What on earth is happening to the bees? They say it is an ecological disaster, an environmental holocaust. Every day I wonder what the blazes can be causing this abuse of our ecosystem. Chemicals I hear, pesticides. I don’t understand it, really I don’t. Our planet faces extinction and yet nobody seems to care. Am I afraid? You bet your bottom dollar I am.
The environment in which sisters Marnie and Nelly find themselves does indeed look poisoned beyond hope. How can anything survive? This is working class Glasgow and the girls are alone. The book opens with one of the better first paragraphs I have read.
Today is Christmas Eve. Today is my birthday. Today I am fifteen. Today I buried my parents in the backyard. Neither of them were beloved.
Marnie’s little sister Helen, aka Nelly, has gone and done it. Put the pillow over her father, Gene’s, drugged out face and completed for him the self-destruction he had made his life work. He would abuse her and Marnie no more. Mom, Izzy, made another in a lifetime of awful decisions and headed off to the shack to add her name to the list of those who have gone before. Consider it addition by subtraction. No more need to worry about all potential food money going up noses, into veins or being poured from amber bottles. No more concern about other sorts of abuse, too. But if the authorities find out, the girls will be separated for sure, tossed back into foster care, with who knows what sorts. The solution? A quiet back-yard burial. Who is to take care of these two?
I suppose I’ve always taken care of us really. I was changing nappies at five years old and shopping at seven, cleaning and doing laundry as soon as I knew my way to the launderette and pushing Nelly about in her wee buggy when I was six. They used to call me wee Maw around the towers, that’s how useless Gene and Izzy were. They just never showed up for anything and it was always left to me and left to Nelly when she got old enough. They were never there for us, they were absent, at least now we know where they are.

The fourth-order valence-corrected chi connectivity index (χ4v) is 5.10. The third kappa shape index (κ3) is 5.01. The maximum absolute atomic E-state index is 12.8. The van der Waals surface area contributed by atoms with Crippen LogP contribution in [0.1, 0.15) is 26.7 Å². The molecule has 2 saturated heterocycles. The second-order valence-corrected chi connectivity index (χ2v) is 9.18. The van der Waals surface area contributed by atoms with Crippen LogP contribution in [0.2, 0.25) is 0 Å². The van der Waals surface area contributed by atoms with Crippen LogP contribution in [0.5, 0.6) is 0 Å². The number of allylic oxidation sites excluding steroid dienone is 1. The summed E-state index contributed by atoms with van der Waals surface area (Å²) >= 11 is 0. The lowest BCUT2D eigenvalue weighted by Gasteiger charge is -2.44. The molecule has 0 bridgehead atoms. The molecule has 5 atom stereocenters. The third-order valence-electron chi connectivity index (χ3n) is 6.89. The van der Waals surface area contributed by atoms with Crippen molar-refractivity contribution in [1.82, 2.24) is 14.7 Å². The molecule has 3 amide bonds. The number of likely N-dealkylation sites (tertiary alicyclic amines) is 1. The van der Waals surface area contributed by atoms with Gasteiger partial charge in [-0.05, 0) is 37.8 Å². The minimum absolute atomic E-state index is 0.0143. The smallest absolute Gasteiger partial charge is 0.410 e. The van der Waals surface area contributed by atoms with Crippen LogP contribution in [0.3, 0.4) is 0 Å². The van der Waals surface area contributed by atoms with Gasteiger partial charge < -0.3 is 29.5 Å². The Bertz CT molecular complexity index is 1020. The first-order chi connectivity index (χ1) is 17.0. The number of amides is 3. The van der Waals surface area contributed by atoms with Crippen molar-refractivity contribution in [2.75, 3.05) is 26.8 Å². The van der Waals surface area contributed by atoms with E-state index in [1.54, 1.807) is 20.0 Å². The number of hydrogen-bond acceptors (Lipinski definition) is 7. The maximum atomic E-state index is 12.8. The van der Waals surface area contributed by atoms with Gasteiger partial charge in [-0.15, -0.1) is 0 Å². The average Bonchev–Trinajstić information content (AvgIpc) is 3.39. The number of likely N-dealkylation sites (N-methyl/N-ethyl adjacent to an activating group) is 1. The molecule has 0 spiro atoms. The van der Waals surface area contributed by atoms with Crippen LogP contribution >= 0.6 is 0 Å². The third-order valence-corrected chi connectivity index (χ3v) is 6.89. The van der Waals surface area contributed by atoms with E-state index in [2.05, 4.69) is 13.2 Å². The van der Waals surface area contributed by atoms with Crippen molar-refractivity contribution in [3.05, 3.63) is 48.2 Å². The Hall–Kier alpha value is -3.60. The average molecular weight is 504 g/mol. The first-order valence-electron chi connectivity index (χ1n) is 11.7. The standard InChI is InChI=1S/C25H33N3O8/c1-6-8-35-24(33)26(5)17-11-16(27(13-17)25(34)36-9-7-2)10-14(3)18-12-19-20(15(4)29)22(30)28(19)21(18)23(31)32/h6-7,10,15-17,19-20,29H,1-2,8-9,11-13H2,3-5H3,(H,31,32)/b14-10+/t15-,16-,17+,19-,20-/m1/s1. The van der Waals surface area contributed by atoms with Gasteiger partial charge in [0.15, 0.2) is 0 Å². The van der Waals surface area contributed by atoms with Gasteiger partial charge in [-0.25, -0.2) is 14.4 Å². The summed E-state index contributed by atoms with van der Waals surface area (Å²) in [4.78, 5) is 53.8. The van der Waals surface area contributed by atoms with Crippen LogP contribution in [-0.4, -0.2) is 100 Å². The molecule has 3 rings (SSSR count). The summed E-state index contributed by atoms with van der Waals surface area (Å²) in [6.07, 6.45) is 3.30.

Author Lisa O’Donnell grew up in public housing to very young parents. In an interview with Powell’s (link at bottom) she talks about the Thatcher-era environment in which she was raised. The primary inspiration for this story came from her days in Scotland, but they were reinforced when she saw similar horrors after she crossed the pond and was living in East LA, children put in charge of children, wastrel parents, childhood denied.
Across the fence lives an old man, Lennie, still mourning the loss of his soul mate of forty years. That boy from whom he sought temporary comfort in the park was not as old as he claimed and now Lennie must endure vandals spray-painting his property and enduring the shame of being on a sex offender list.
Actual parents do not come across very well in O’Donnell’s world. Teacher sorts are a mixed lot and the state agents base their actions on formulae instead of reality. O’Donnell paints a very bleak portrait of working class life in Glasgow. The girls have been damaged by their upbringing. Marnie helps a local drug dealer and relieves her stress with shagging. Nelly insulates herself from the world by speaking in a queenly manner. She plays the violin beautifully but completely freaks out when encountering reminders of her precarious state.
Will the girls be able to keep their ruse going long enough for Marnie to reach 16, when the state will consider her an adult and allow her to legally take care of Nelly?